Technology, Processes & People Crucial for Digital Transformation

March 14, 2023
In the second video of this series, Jose Rivera and Machine Design discuss how companies can use system integrators to boost their digital transformation strategies.

The transcript below has been edited for length and clarity.

See Chapter 1 here

See Chapter 3 here

Bob Vavra: And that goes to something that that we've seen in the in the market in the last year or so and it's really starting to gain some momentum. It's this systematic approach that suppliers have to digital transformation. Siemens has launched its Xcelerator program, Bosch Rexroth has ctrlX Automation, Rockwell has FactoryTalk. There are other programs that I know that are in development. So these are integrated solutions. So how do these solutions impact the system integrator?

Jose Rivera: Digital transformation is something that helps our companies become more competitive, our economy be more resilient. The more support and drive we have for this initiative, the better, the better it is for everybody, for the whole ecosystem. It's like a win-win-win situation. These more expansive platforms from the different suppliers help because they're integrated and they have one approach of integrating all these different aspects.

I must stress that it's not just about technology. There is a huge component about processes and another one about people. It's not just putting like the newest technology, and here we go. It requires a lot of retraining of people, like having them leverage data that they will be gathering to make better decisions, a rethinking of processes in better ways.

These tools hopefully can help simplify the process and make you view the whole picture, not just like the mechanical and like the electrical and control part, it's beyond the technology part. Processes and people are very important.

BV: Those last two are really crucial because we're really looking at a different kind of worker in a broad sense for manufacturing going forward. It used to be a very stereotypical and a very manual process, and it's getting less and less manual and more and more intuitive and instinctive and, to a certain extent, reactive to the to the data and to the information that you're getting. So, we're looking for a different workforce today, too.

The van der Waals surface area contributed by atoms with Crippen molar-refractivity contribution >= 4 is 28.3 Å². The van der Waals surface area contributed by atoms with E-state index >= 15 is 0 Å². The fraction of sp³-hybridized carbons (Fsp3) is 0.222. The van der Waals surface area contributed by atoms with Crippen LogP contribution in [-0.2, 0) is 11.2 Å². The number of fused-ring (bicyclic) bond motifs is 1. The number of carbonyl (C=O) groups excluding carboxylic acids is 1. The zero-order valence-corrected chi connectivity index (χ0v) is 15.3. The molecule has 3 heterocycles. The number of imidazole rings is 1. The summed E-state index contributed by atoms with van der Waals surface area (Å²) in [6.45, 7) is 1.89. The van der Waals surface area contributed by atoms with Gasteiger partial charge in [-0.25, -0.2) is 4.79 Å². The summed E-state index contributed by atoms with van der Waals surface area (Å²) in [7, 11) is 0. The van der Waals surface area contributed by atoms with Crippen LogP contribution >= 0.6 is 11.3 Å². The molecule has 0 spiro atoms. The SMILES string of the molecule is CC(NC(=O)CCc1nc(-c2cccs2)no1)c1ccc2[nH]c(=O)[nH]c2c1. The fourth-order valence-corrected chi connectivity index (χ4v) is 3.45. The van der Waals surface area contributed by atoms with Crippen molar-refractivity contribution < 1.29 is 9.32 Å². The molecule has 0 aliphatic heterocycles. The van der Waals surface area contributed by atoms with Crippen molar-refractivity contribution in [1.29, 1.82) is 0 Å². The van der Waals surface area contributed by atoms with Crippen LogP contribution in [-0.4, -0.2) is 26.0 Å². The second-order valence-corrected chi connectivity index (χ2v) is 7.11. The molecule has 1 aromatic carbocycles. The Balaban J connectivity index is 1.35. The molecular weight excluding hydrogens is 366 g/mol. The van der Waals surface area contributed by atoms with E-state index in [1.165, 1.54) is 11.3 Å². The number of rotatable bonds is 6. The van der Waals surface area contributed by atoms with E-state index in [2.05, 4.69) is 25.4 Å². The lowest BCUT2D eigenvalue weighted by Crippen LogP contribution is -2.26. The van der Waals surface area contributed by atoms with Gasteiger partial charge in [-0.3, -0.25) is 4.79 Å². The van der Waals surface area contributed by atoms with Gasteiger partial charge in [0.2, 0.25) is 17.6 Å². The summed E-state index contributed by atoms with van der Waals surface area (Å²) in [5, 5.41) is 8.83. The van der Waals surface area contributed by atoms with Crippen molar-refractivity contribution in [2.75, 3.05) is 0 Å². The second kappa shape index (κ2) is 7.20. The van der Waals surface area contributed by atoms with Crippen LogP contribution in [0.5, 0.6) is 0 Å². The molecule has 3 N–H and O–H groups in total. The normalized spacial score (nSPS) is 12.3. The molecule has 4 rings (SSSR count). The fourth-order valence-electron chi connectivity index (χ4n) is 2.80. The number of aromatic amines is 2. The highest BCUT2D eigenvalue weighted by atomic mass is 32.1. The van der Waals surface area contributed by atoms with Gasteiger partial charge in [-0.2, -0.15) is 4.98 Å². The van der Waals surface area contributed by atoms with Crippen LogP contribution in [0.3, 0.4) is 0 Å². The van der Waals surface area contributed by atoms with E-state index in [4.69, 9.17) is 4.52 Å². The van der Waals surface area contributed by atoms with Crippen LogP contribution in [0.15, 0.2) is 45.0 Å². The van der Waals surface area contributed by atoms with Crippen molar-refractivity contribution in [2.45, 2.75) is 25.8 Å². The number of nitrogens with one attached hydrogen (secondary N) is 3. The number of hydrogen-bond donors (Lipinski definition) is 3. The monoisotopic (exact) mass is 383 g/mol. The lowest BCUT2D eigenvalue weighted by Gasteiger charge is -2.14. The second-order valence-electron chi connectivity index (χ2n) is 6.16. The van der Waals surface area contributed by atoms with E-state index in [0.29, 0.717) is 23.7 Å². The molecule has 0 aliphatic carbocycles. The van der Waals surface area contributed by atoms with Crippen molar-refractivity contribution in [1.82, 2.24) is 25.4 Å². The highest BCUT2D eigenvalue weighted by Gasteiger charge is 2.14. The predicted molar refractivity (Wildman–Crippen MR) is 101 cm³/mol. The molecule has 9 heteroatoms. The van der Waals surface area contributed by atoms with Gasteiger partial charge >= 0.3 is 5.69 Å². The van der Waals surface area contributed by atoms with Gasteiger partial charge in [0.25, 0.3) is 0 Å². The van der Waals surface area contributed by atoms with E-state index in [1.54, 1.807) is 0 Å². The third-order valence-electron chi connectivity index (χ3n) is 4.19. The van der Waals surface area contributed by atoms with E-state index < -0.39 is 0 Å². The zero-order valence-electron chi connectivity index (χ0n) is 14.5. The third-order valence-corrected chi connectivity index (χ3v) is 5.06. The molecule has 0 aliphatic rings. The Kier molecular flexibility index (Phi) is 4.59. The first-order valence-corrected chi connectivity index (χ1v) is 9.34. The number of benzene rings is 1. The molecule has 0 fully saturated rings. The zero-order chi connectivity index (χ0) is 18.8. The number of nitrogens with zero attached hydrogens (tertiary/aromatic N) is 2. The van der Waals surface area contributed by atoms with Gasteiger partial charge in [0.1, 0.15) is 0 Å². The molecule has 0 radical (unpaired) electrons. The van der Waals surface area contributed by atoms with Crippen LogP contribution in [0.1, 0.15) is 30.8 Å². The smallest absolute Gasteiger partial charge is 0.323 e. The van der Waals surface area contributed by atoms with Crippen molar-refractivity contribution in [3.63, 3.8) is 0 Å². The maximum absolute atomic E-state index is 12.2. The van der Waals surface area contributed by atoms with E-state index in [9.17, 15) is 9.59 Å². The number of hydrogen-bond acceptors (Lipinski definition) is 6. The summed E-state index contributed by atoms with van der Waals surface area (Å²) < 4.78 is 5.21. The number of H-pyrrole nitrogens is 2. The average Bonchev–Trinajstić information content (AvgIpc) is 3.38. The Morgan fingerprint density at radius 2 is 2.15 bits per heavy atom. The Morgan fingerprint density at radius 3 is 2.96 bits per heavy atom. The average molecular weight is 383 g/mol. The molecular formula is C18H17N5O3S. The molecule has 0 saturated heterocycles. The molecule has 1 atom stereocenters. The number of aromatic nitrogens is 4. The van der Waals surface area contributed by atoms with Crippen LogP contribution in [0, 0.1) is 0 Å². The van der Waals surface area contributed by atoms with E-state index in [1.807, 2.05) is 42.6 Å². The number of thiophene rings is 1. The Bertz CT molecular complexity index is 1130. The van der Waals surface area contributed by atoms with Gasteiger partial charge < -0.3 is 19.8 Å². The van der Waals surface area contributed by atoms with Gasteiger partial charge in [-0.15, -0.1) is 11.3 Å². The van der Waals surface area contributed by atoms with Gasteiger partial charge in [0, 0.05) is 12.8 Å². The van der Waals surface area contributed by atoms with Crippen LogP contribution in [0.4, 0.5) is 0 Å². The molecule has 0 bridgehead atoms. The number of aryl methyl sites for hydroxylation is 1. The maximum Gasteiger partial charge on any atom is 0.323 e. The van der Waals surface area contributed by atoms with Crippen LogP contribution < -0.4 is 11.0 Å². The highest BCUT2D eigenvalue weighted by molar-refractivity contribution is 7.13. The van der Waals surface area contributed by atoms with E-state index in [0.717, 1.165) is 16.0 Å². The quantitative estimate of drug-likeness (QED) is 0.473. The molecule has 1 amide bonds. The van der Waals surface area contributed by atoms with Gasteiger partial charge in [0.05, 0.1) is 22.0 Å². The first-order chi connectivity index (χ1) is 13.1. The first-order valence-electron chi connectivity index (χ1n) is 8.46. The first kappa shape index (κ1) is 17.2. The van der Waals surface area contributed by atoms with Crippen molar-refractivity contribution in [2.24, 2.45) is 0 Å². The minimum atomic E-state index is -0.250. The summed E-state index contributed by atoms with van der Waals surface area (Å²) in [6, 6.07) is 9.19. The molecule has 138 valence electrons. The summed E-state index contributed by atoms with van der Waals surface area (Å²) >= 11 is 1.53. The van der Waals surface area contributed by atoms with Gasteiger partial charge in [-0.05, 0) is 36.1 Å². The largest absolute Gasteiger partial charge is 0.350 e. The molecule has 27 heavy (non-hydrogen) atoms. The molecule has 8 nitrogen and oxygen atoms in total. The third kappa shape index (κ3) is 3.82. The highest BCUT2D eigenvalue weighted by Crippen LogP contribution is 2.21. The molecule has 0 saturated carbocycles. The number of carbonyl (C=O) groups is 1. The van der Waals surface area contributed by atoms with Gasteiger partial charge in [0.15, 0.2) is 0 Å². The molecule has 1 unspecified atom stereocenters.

JR: Yes. What I also think is happening is that the workforce will be hopefully more engaged because it will be in smaller batches, much more customization, so much more variety in their work. And in addition to the people that will be working on production, you will also have workers that will be working on the machines that lay out the changing of the productions.

This is something that maybe in the past it was set-and-forget; now there will be a lot of adjustments just because, for example, fashion dictates that as opposed to having this type of a packaging, you have this other package, you know. And so that means changing production lines, updating modifying machines, reprograming machines.

The workforce that will be doing those type of and regular updates to setups. 

 And let me also say one thing: We started this conversation about this reshoring or nearshoring, and we said that these are going to be modern plans because they need to integrate all the technology to make them competitive. I think these are great opportunities for these plants, not just to be about new technology, but also about new ways of engaging and having the workers interface and engaged in the production. I think these are great opportunities and for the U.S. and North American manufacturing base.

BV: One of the things in this area we see a lot is the silos coming down in manufacturing, the design team and the operations team and the maintenance team were very distinct and straight, straight line kind of groups today. It's essential to have them all integrated from the start, so that they're all working in concert with all this data to take the highest and greatest value of the data to optimize the plant's operation.

JR: All of this reminds me of all the work that was done around quality started by the Japanese companies. It was not just about, “I passed my problem over to the next part of the of the assembly line.” We stopped the line. We all come together and we fix it.

It's that was [an] earth-shattering ability of the Euro plants to be able to pull the cord and stop the whole production line. That was like a no-no before then. But they had that new that really required worker engagement to solve the problem and continue to deliver on their quality commitments. 

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